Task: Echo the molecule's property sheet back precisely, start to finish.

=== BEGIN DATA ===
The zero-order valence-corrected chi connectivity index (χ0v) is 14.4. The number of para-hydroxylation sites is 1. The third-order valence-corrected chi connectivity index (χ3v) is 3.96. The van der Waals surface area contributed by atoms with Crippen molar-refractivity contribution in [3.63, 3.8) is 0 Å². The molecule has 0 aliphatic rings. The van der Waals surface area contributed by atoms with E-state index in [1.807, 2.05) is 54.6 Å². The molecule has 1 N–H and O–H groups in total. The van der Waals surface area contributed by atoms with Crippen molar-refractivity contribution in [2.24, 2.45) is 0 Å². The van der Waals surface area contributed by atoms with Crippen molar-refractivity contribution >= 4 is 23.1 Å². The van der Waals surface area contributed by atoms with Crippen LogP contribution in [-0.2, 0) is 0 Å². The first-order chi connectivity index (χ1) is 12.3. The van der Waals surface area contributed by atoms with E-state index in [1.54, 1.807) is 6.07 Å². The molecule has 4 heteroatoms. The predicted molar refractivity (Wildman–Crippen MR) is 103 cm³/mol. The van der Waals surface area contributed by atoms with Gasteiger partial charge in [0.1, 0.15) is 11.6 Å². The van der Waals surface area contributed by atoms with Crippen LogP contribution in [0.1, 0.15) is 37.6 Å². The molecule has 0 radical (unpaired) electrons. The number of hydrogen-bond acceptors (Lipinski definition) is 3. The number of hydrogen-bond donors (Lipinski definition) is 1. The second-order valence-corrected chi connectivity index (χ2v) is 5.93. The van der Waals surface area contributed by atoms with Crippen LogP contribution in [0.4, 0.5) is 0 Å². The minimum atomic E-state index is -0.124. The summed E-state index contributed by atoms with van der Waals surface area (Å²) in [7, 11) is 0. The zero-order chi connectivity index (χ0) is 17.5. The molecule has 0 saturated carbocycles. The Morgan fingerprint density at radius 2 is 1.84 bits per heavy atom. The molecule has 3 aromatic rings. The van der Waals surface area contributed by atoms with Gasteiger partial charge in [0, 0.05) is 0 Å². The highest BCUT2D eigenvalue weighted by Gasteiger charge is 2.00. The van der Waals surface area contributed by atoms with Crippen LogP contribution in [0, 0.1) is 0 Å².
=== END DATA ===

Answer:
The zero-order valence-corrected chi connectivity index (χ0v) is 14.4. The number of para-hydroxylation sites is 1. The third-order valence-corrected chi connectivity index (χ3v) is 3.96. The van der Waals surface area contributed by atoms with Crippen molar-refractivity contribution in [3.63, 3.8) is 0 Å². The molecule has 0 aliphatic rings. The van der Waals surface area contributed by atoms with E-state index in [1.807, 2.05) is 54.6 Å². The molecule has 1 N–H and O–H groups in total. The van der Waals surface area contributed by atoms with Crippen molar-refractivity contribution in [2.24, 2.45) is 0 Å². The van der Waals surface area contributed by atoms with Crippen molar-refractivity contribution >= 4 is 23.1 Å². The van der Waals surface area contributed by atoms with Crippen LogP contribution in [-0.2, 0) is 0 Å². The first-order chi connectivity index (χ1) is 12.3. The van der Waals surface area contributed by atoms with E-state index in [1.54, 1.807) is 6.07 Å². The molecule has 4 heteroatoms. The predicted molar refractivity (Wildman–Crippen MR) is 103 cm³/mol. The van der Waals surface area contributed by atoms with Gasteiger partial charge in [0.1, 0.15) is 11.6 Å². The van der Waals surface area contributed by atoms with Crippen LogP contribution in [0.1, 0.15) is 37.6 Å². The molecule has 0 radical (unpaired) electrons. The number of hydrogen-bond acceptors (Lipinski definition) is 3. The number of hydrogen-bond donors (Lipinski definition) is 1. The second-order valence-corrected chi connectivity index (χ2v) is 5.93. The van der Waals surface area contributed by atoms with Crippen LogP contribution in [0.4, 0.5) is 0 Å². The minimum atomic E-state index is -0.124. The summed E-state index contributed by atoms with van der Waals surface area (Å²) in [7, 11) is 0. The zero-order chi connectivity index (χ0) is 17.5. The molecule has 0 saturated carbocycles. The Morgan fingerprint density at radius 2 is 1.84 bits per heavy atom. The molecule has 3 aromatic rings. The van der Waals surface area contributed by atoms with Gasteiger partial charge in [0, 0.05) is 0 Å². The highest BCUT2D eigenvalue weighted by Gasteiger charge is 2.00. The van der Waals surface area contributed by atoms with Crippen LogP contribution in [0, 0.1) is 0 Å².